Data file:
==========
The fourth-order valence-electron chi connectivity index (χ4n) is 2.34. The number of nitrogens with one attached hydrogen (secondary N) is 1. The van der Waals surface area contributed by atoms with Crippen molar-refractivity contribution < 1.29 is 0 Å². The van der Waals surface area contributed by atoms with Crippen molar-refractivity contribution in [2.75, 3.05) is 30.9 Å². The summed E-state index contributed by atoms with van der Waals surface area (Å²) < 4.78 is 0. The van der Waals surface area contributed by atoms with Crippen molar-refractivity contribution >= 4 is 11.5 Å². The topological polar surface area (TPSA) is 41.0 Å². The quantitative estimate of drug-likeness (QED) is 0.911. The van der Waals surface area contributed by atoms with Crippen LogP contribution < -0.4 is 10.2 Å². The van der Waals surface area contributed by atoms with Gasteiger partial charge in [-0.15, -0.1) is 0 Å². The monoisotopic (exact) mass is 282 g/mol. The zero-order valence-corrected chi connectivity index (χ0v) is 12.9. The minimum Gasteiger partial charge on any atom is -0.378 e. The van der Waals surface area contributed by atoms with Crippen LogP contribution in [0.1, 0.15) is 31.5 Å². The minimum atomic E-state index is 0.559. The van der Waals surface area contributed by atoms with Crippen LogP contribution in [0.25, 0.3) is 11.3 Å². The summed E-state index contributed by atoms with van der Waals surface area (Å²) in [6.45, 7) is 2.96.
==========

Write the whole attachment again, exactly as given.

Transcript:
The fourth-order valence-electron chi connectivity index (χ4n) is 2.34. The number of nitrogens with one attached hydrogen (secondary N) is 1. The van der Waals surface area contributed by atoms with Crippen molar-refractivity contribution < 1.29 is 0 Å². The van der Waals surface area contributed by atoms with Crippen molar-refractivity contribution in [2.75, 3.05) is 30.9 Å². The summed E-state index contributed by atoms with van der Waals surface area (Å²) < 4.78 is 0. The van der Waals surface area contributed by atoms with Crippen molar-refractivity contribution >= 4 is 11.5 Å². The topological polar surface area (TPSA) is 41.0 Å². The quantitative estimate of drug-likeness (QED) is 0.911. The van der Waals surface area contributed by atoms with Crippen LogP contribution < -0.4 is 10.2 Å². The van der Waals surface area contributed by atoms with Gasteiger partial charge in [-0.15, -0.1) is 0 Å². The monoisotopic (exact) mass is 282 g/mol. The zero-order valence-corrected chi connectivity index (χ0v) is 12.9. The minimum Gasteiger partial charge on any atom is -0.378 e. The van der Waals surface area contributed by atoms with Crippen LogP contribution in [0.1, 0.15) is 31.5 Å². The minimum atomic E-state index is 0.559. The van der Waals surface area contributed by atoms with Crippen LogP contribution in [0.25, 0.3) is 11.3 Å². The summed E-state index contributed by atoms with van der Waals surface area (Å²) in [6.45, 7) is 2.96.